Since pedestal sump pumps usually work all the time, especially during the wet seasons, there may be times when they will not work or will not work up to par. It is best that the pump be given immediate attention so as not to risk flooding in your basement or cellar. Before considering replacing the pump, do some troubleshooting first to check how severe the problem is. It could just be a minor problem since these pedestal sump pumps are usually very sturdy and robust.
Start off by wearing rubber boots for safety. If there is any water on the floor of your basement, the boots will insulate you from any possible electric shock. Do the usual routine checks first, such as checking that it’s plugged in, the switch is turned on, and the circuit breaker for any blown fuses. Be sure your hands are dry before touching any electric connections.
If your pump utilizes a float switch, check to see that it is free to move. The float switch is usually a black round plastic orb with a wire connected to the pump. If it gets trapped under debris or other obstruction, it will not work and therefore, the pedestal sump pump will not work.
If you determine that your pedestal sump pump is running, but there is no water running through it, it probably has a clogged drainpipe. Turn the pump off and remove it from the electrical socket. Loosen the drainpipe connected to the pump and then remove it completely. Check the inside of the pipe for any dirt or debris that may have clogged the path of the water. If there is something clogging the pipe, clean it out until the pipe is free of dirt and reconnect the pipes.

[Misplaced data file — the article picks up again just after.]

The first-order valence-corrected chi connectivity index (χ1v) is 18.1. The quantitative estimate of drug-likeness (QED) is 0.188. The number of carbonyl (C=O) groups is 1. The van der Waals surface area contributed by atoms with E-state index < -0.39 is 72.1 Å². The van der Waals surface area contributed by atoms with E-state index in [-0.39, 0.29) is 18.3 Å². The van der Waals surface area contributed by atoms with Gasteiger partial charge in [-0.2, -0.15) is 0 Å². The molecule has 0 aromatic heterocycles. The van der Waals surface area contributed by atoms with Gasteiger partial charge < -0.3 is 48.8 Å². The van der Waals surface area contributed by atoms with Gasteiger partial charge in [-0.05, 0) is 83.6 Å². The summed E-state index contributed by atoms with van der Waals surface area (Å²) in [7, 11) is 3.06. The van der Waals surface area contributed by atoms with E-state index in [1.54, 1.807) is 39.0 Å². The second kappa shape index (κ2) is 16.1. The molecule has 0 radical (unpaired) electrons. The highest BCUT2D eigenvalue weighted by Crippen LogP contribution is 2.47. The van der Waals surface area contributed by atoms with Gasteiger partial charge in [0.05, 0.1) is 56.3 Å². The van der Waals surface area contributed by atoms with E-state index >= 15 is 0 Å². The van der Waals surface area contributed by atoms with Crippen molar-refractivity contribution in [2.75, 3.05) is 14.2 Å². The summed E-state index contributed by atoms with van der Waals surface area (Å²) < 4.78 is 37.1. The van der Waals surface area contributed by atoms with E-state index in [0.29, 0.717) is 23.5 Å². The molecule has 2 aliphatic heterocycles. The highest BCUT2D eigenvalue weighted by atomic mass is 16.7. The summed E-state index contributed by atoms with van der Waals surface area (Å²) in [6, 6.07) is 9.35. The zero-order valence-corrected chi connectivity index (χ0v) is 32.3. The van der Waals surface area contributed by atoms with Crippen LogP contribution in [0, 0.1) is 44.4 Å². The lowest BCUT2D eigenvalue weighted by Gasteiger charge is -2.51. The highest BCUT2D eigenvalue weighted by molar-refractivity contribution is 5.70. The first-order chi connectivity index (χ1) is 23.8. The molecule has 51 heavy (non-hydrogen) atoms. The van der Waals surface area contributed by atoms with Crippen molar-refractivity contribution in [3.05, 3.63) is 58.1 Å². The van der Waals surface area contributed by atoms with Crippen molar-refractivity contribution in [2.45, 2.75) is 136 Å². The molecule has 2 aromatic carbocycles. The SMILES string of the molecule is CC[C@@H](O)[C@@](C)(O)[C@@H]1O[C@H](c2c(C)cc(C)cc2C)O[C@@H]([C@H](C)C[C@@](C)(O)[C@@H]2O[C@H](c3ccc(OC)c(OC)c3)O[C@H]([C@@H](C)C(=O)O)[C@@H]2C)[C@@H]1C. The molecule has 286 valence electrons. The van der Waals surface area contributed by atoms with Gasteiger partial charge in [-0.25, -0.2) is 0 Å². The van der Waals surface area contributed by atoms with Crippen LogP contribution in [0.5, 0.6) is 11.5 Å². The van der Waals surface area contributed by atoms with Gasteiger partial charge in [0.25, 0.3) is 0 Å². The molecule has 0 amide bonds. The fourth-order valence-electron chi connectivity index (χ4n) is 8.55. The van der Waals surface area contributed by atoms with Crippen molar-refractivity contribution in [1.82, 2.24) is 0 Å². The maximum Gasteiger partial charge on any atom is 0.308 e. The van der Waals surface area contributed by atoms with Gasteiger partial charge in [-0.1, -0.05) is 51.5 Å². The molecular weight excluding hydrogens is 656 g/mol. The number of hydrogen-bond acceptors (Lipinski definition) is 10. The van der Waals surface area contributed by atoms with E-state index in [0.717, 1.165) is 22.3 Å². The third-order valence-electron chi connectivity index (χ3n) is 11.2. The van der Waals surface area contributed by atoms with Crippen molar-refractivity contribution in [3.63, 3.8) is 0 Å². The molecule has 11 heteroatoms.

Now check the pipe where the water comes in. Do the same procedure as with the drainpipe, removing any clogged debris if necessary. Also, check the intake screen at the bottom for any traces of dirt or trash that may have clogged it. A clogged inlet will slow the pump’s intake of water to a crawl and it may not be able to suck up any water.
Finally, check the pump’s motor for proper running. If you have checked everything else and it still fails to turn on, the motor could be the problem. If you’re up to it, open up the pump and take the motor out if you can. Try to dissect the motor for any debris that may have clogged it, thus hampering its efficiency. Clean it with a clean cloth if that is the case. Also look for burned or warped components within the motor so you more or less know which part to replace. Also determine if the motor is well oiled. Like any motor or machine, it also has to be well lubricated in order to function properly. Especially since pedestal sump pumps are always immersed in water, which causes rust formation.